Although currently committed to the heptathlon, Jessica Ennis doesn’t rule out a future focused on hurdles
Despite being in the spotlight as the face of London 2012 during the build-up to the Games, life has changed even more radically for Jessica Ennis since she became Olympic heptathlon champion just over four months ago.
And so too, she tells AW, has her approach to training for 2013. “It’s always going to be a different situation going into next year,” says Britain’s female athlete of the year.
“I did virtually start back training when I normally do – at the end of September, but obviously different things happen and things are going on and I’m very aware that I want to enjoy this moment as much as possible because it’s not going to happen again, so it’s kind of been trying to juggle that and training.”
Ennis admits her build-up to the Moscow World Championships will have to be adapted. She has contested the winter’s major indoor championships for the past three years but is unlikely to defend her European pentathlon title in Gothenburg in March.
“After Olympic year I don’t want to rush back into it,” she says. “I want to compete when I’m ready – I don’t want to say, ‘the indoors are here, now I’ve got to compete.’ I want to do well when I compete. Before I was always like, ‘I want to do as many championships as possible’, now I’m more like, ‘I’ve just achieved some great things and I want to compete sensibly.’”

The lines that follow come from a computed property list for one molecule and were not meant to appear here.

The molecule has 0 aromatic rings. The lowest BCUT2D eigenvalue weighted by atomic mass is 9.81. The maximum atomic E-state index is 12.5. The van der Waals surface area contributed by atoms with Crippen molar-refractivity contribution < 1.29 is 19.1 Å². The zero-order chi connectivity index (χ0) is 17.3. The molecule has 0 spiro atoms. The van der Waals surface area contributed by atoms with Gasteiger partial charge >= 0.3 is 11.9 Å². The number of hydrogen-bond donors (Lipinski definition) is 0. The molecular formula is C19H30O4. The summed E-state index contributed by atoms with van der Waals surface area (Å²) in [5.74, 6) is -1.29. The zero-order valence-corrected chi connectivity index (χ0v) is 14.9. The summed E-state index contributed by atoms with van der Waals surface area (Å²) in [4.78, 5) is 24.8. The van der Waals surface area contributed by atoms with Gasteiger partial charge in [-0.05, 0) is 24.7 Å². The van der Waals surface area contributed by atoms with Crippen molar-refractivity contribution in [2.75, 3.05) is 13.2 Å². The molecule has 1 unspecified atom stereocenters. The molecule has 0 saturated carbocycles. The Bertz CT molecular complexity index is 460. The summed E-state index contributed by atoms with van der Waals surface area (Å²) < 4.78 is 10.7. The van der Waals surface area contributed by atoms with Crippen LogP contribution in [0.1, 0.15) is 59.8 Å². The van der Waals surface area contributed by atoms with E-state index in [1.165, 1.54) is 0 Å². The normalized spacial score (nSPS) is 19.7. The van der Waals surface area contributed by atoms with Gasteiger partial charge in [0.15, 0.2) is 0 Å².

Much has been made of the 7000-points barrier, which the Sheffield athlete missed by just 45 points with her British record at the Games. Only three women have broken into that territory and that is at least one challenge remaining for her.
Another will undoubtedly be taking on the 100m hurdles as an individual event. The discipline had become Ennis’ best points-bagger of the seven even before her sensational 12.54 British record in London set her on the way to the Olympic gold.
“I really want to give hurdles a serious go,” she says. “Next year I’ve committed myself to doing the heptathlon and that’s the focus, but we’ll have to see. We’ll see how I’m hurdling next year. I might be rubbish!
“Probably when I’ve decided I’ve done enough with the heptathlon, when I feel I’ve reached my potential, I think that’s when I might give it a go. It’s a step down in training and a new challenge.”
» This is an excerpt from an interview with Jessica Ennis in Athletics Weekly. To see the full article, get the December 6 issue of AW.